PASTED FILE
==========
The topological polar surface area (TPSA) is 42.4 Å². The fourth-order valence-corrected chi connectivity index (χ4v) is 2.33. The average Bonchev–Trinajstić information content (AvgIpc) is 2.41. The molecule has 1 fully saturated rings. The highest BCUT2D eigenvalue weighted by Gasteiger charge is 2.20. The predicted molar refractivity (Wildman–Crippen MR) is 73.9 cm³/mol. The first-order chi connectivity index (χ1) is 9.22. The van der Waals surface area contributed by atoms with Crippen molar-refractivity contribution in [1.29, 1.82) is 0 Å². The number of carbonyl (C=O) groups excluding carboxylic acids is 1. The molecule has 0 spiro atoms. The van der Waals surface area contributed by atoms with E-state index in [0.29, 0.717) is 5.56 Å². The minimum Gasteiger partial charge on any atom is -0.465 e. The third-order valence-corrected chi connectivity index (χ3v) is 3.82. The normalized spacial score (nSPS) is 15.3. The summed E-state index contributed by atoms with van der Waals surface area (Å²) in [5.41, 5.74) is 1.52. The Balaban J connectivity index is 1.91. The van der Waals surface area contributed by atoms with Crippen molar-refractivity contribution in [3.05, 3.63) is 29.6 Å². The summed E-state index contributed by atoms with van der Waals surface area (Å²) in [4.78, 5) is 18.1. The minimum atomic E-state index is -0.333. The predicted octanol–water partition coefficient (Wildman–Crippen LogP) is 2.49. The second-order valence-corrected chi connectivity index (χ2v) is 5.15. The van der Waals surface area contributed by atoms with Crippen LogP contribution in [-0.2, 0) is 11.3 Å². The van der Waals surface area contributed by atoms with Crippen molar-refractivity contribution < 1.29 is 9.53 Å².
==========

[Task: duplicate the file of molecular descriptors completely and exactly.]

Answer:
The topological polar surface area (TPSA) is 42.4 Å². The fourth-order valence-corrected chi connectivity index (χ4v) is 2.33. The average Bonchev–Trinajstić information content (AvgIpc) is 2.41. The molecule has 1 fully saturated rings. The highest BCUT2D eigenvalue weighted by Gasteiger charge is 2.20. The predicted molar refractivity (Wildman–Crippen MR) is 73.9 cm³/mol. The first-order chi connectivity index (χ1) is 9.22. The van der Waals surface area contributed by atoms with Crippen molar-refractivity contribution in [1.29, 1.82) is 0 Å². The number of carbonyl (C=O) groups excluding carboxylic acids is 1. The molecule has 0 spiro atoms. The van der Waals surface area contributed by atoms with E-state index in [0.29, 0.717) is 5.56 Å². The minimum Gasteiger partial charge on any atom is -0.465 e. The third-order valence-corrected chi connectivity index (χ3v) is 3.82. The normalized spacial score (nSPS) is 15.3. The summed E-state index contributed by atoms with van der Waals surface area (Å²) in [5.41, 5.74) is 1.52. The Balaban J connectivity index is 1.91. The van der Waals surface area contributed by atoms with Crippen molar-refractivity contribution in [3.05, 3.63) is 29.6 Å². The summed E-state index contributed by atoms with van der Waals surface area (Å²) in [4.78, 5) is 18.1. The minimum atomic E-state index is -0.333. The predicted octanol–water partition coefficient (Wildman–Crippen LogP) is 2.49. The second-order valence-corrected chi connectivity index (χ2v) is 5.15. The van der Waals surface area contributed by atoms with Crippen LogP contribution in [-0.2, 0) is 11.3 Å². The van der Waals surface area contributed by atoms with Crippen molar-refractivity contribution < 1.29 is 9.53 Å².